A coroner has urged parents and young people to understand the potentially lethal impact of heavy drinking after a King's College student drank himself to death in Auckland last May.

Coroner Gordon Matenga suggested parents and schools develop alcohol awareness programmes to teach young people about being safe with alcohol in his findings into the death of James Webster.

The secondary school student collapsed unconscious after drinking spirits at a 16th birthday party in Auckland.

Taken to a friend's home to sleep it off, he was found dead the next morning.

Mr Matenga, said Mr Webster, 16, drank a lot of spirits in a short time.

He became drunk very quickly and died from alcohol intoxication.

"James' death is a reminder to all that alcohol can be a dangerous drug."

Parents and youths should be aware that at very high levels alcohol could cause a person to become unconscious, he said.

"As a result that person has less control of breathing and is in danger of their airway becoming blocked. That person may also vomit and aspirate vomit. Death may result."

He also said if a person lost consciousness because of alcohol the safest first aid treatment was to call an ambulance.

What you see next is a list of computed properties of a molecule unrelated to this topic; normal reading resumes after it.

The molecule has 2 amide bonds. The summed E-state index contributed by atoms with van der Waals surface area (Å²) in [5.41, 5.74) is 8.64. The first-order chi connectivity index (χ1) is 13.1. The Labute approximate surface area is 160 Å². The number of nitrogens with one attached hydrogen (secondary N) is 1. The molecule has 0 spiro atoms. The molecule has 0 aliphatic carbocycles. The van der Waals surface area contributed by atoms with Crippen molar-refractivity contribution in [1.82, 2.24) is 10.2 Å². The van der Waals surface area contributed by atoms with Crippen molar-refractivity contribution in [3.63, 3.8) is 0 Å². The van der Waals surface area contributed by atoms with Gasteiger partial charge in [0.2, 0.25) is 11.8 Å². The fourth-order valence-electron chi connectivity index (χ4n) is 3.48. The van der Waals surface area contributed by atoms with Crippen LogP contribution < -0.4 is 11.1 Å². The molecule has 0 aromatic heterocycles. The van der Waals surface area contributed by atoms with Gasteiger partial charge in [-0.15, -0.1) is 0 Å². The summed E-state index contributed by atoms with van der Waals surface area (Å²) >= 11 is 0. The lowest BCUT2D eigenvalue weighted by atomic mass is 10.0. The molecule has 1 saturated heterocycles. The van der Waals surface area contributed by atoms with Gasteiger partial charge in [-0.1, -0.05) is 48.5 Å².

"If an ambulance is not available someone will need to keep watch over the unconscious person until they have recovered."

Anyone consuming 250 millilitres or more of 40 per cent proof spirits over 30 to 60 minutes, may have drunk a potentially fatal dose of alcohol without feeling drunk, he said.

James died on May 9, 2010 from acute alcohol intoxication, Mr Matenga said in his findings.

James drank several shots of Jagermeister and vodka. He was seen to drain the last 50mm of vodka from the bottle. The drinking was over 90 minutes.

When he collapsed unconscious and was sick, adults at the party decided he should be taken to the home of one of the party organisers to sleep it off.

His breathing and pulse were normal and he was responding to external stimuli.

He was checked between 1.30am and 2am but was dead when checked again about 7.15am.

Mr Matenga said a copy of his findings would be sent to the Families Commission, which played a part in shaping government policies that promote or serve the interests of families.

"It would be in the interests of families to develop and promote alcohol awareness education at home and in schools, to develop resources to assist and support parents and families in teaching young people about being safe with alcohol," he said.